Article Archive
Smaller Fire Boats
Making Big Waves
Vol. 20 No. 5

One of the most famous fire boats in American, MV John J. Harvey in New York, measures 130 feet long and weighs 268 net tons. It has five 600 horsepower diesel engines and the capacity to pump 18,000 gallons of water a minute.

By contrast, the largest fire boat made by Harbor Guard Boats of Costa Mesa, CA, is only 32-feet long and weighs 7,100 pounds. The Firehawk uses a 1,200 GPM fire pump with bow mounted monitor for fire suppression.

To paraphrase a famous ad slogan, this is not your grandfather's fire boat. Harbor Guard designs boats in keeping with the modern demands placed on them, said Tim Spooner, regional sales manager for the company.

"Instead of having a giant, multi-million dollar fire boat that takes many crew members just to get under way, typically what fire departments and port authorities are looking for instead is buying small units with a high pumping capacity that they can place around the port," Spooner said.

Harbor Guard offers a variety of fire boat sizes ranging from 17 feet long and capable of pumping 800 gpm; a 24 foot boat that pumps 1,200 gpm and a 32 foot boat that pumps 2,000 gpm. The chief advantage of these smaller boats is that one person can climb aboard and pilot it to the emergency scene to begin fire suppression while larger boats are still en route. When the larger fire boat arrives, it can take over primary operations while the smaller boat acts as a support system. In most cases, one or several small fireboats pumping more than 1,000 gpm presents a quicker, more cost effective solution for fire departments and port authorities.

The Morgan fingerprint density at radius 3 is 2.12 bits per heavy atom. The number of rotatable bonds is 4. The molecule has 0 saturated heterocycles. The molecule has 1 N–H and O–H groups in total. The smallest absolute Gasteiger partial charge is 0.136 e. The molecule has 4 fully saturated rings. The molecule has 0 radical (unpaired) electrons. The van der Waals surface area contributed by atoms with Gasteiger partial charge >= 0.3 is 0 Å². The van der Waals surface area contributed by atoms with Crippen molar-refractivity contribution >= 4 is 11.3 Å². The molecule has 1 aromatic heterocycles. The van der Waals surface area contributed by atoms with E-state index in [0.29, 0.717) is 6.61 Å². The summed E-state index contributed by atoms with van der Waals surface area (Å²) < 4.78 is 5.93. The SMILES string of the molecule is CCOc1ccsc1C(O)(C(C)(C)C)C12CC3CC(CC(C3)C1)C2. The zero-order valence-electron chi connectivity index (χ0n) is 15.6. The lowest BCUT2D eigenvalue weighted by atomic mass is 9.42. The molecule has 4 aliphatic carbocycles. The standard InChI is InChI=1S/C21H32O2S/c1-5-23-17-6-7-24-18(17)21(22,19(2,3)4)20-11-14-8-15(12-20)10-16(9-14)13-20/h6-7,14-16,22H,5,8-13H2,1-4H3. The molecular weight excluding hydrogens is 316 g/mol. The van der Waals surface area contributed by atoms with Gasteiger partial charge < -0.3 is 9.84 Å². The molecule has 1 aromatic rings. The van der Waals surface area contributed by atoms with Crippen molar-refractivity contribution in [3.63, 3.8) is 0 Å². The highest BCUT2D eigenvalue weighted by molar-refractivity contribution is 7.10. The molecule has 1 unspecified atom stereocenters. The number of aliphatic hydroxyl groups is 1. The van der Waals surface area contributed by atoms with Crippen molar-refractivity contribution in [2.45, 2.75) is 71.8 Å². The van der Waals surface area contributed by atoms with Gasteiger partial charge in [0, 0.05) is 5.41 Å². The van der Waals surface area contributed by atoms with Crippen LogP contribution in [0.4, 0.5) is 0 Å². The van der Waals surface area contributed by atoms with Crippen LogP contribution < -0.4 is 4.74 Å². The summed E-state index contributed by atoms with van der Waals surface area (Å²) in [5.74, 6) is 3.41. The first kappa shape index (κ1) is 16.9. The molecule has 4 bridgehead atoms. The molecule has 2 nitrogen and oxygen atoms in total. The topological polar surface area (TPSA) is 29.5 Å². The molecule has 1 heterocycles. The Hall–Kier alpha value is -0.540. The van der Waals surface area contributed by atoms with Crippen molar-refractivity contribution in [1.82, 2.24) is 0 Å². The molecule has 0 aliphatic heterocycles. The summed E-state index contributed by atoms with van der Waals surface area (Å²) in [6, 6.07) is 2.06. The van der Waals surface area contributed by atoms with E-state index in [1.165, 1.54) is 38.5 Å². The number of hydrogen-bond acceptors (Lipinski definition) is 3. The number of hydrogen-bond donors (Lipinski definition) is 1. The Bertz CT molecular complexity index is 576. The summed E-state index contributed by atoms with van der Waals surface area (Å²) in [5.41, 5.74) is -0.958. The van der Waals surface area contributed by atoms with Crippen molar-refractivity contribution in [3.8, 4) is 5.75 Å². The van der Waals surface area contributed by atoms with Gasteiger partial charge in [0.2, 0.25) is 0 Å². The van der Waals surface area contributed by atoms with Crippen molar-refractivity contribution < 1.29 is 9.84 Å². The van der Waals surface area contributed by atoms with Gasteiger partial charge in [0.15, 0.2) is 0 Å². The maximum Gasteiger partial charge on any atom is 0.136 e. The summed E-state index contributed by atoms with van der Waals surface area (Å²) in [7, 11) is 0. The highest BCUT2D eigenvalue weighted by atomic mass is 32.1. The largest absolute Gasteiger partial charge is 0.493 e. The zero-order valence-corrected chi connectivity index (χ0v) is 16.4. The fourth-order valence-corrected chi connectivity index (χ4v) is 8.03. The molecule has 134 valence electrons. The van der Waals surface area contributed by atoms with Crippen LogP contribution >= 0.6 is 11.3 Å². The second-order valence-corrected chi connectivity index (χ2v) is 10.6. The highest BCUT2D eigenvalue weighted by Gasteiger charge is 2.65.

Fully loaded, the Firehawk 32 can carry 18 people. Two-thirds of the hull is foam filled making the boat unsinkable. The below deck fire pump is directly plumbed through the keel. That pump is always primed and can supply water with the turn of the fire pump engine key.

Harbor Guards' parent company, Modena Sports Design, has been building boats since 1986, Spooner said.

"The company began as a design house where we would engineer, design, mold and tool products for other boat manufacturers to use," Spooner said. "We introduced Harbor Guard two years ago. We came up with a new design and decided to market our own line."

All Harbor Guard boats incorporate patented port and starboard collapsible eight-foot side doors for diving purposes which fold down to the water line to give divers and rescue personnel easier access. These doors are controlled from the driver's helm. When the doors are collapsed it provides the driver with a clear view of people and obstacles in the water during a rescue situation. There is also a rear dive platform that allows people to board the boat faster. All of these platforms are useful for boarding other vessels as well.

"If there is an incident with a lot of people in the water the risk of hyperthermia or other exposure problem can be reduced by more rapid loading," Spooner said.

Beside people, the Firehawk comes complete with ample room for rescue and medical equipment. Using a hand line, a discharge on the front of the boat can be used to feed a pumper on dry land when other water supplies are exhausted.

"Our boats have foam tanks so they can spray foam on oil and boat fires without dumping a large volume of water into a craft that can do more damage than good," Spooner said.

For more information about Harbor Guard Boats, visit their web site at www.harborguardboats.com. o

 
 

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